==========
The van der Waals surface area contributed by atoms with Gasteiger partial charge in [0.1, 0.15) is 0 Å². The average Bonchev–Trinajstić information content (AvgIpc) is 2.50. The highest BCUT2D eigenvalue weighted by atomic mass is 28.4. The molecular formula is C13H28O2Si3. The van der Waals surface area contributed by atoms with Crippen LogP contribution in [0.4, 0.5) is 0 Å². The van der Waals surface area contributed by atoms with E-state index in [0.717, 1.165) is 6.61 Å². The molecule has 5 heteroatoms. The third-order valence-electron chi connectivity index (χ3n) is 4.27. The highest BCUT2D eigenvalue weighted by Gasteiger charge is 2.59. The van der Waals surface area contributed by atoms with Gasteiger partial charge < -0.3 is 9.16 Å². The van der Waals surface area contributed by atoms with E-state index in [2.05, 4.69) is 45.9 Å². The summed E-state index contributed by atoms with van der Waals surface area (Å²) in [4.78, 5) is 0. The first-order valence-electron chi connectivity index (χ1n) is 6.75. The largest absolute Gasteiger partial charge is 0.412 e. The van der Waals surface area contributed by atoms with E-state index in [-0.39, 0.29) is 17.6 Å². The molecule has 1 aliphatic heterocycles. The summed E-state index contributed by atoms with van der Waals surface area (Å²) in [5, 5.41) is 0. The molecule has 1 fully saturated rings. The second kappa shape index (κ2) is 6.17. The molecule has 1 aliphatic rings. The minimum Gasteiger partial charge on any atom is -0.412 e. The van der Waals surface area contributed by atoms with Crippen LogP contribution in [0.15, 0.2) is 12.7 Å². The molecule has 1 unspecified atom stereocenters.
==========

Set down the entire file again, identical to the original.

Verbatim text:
The van der Waals surface area contributed by atoms with Gasteiger partial charge in [0.1, 0.15) is 0 Å². The average Bonchev–Trinajstić information content (AvgIpc) is 2.50. The highest BCUT2D eigenvalue weighted by atomic mass is 28.4. The molecular formula is C13H28O2Si3. The van der Waals surface area contributed by atoms with Crippen LogP contribution in [0.4, 0.5) is 0 Å². The van der Waals surface area contributed by atoms with E-state index in [0.717, 1.165) is 6.61 Å². The molecule has 5 heteroatoms. The third-order valence-electron chi connectivity index (χ3n) is 4.27. The highest BCUT2D eigenvalue weighted by Gasteiger charge is 2.59. The van der Waals surface area contributed by atoms with Gasteiger partial charge < -0.3 is 9.16 Å². The van der Waals surface area contributed by atoms with E-state index in [2.05, 4.69) is 45.9 Å². The summed E-state index contributed by atoms with van der Waals surface area (Å²) in [4.78, 5) is 0. The first-order valence-electron chi connectivity index (χ1n) is 6.75. The largest absolute Gasteiger partial charge is 0.412 e. The van der Waals surface area contributed by atoms with E-state index in [-0.39, 0.29) is 17.6 Å². The molecule has 1 aliphatic heterocycles. The summed E-state index contributed by atoms with van der Waals surface area (Å²) in [5, 5.41) is 0. The molecule has 1 fully saturated rings. The second kappa shape index (κ2) is 6.17. The molecule has 1 aliphatic rings. The minimum Gasteiger partial charge on any atom is -0.412 e. The van der Waals surface area contributed by atoms with Crippen LogP contribution in [0.15, 0.2) is 12.7 Å². The molecule has 1 unspecified atom stereocenters.